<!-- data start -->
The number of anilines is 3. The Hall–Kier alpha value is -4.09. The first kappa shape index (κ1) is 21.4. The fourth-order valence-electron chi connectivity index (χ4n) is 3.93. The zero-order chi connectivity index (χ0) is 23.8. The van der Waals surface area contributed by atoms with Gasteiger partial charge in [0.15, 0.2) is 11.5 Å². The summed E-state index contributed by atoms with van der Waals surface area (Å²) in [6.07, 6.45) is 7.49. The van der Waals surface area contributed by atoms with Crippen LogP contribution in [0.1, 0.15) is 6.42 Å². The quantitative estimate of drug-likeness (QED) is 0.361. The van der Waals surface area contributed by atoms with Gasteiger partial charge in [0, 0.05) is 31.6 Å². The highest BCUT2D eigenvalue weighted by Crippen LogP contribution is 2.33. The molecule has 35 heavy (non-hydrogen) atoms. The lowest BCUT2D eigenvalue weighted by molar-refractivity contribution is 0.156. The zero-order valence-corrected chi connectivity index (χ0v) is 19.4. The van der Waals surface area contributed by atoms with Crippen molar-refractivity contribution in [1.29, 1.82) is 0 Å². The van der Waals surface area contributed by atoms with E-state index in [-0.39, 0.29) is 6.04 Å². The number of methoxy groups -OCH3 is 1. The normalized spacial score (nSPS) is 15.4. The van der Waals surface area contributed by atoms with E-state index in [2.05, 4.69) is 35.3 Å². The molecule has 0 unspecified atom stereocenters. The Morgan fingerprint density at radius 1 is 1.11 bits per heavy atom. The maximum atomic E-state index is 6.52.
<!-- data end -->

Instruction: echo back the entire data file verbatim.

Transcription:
The number of anilines is 3. The Hall–Kier alpha value is -4.09. The first kappa shape index (κ1) is 21.4. The fourth-order valence-electron chi connectivity index (χ4n) is 3.93. The zero-order chi connectivity index (χ0) is 23.8. The van der Waals surface area contributed by atoms with Gasteiger partial charge in [0.15, 0.2) is 11.5 Å². The summed E-state index contributed by atoms with van der Waals surface area (Å²) in [6.07, 6.45) is 7.49. The van der Waals surface area contributed by atoms with Crippen LogP contribution in [0.1, 0.15) is 6.42 Å². The quantitative estimate of drug-likeness (QED) is 0.361. The van der Waals surface area contributed by atoms with Gasteiger partial charge in [0, 0.05) is 31.6 Å². The highest BCUT2D eigenvalue weighted by Crippen LogP contribution is 2.33. The molecule has 35 heavy (non-hydrogen) atoms. The lowest BCUT2D eigenvalue weighted by molar-refractivity contribution is 0.156. The zero-order valence-corrected chi connectivity index (χ0v) is 19.4. The van der Waals surface area contributed by atoms with Crippen molar-refractivity contribution in [1.29, 1.82) is 0 Å². The van der Waals surface area contributed by atoms with E-state index in [-0.39, 0.29) is 6.04 Å². The number of methoxy groups -OCH3 is 1. The normalized spacial score (nSPS) is 15.4. The van der Waals surface area contributed by atoms with E-state index in [2.05, 4.69) is 35.3 Å². The molecule has 0 unspecified atom stereocenters. The Morgan fingerprint density at radius 1 is 1.11 bits per heavy atom. The maximum atomic E-state index is 6.52.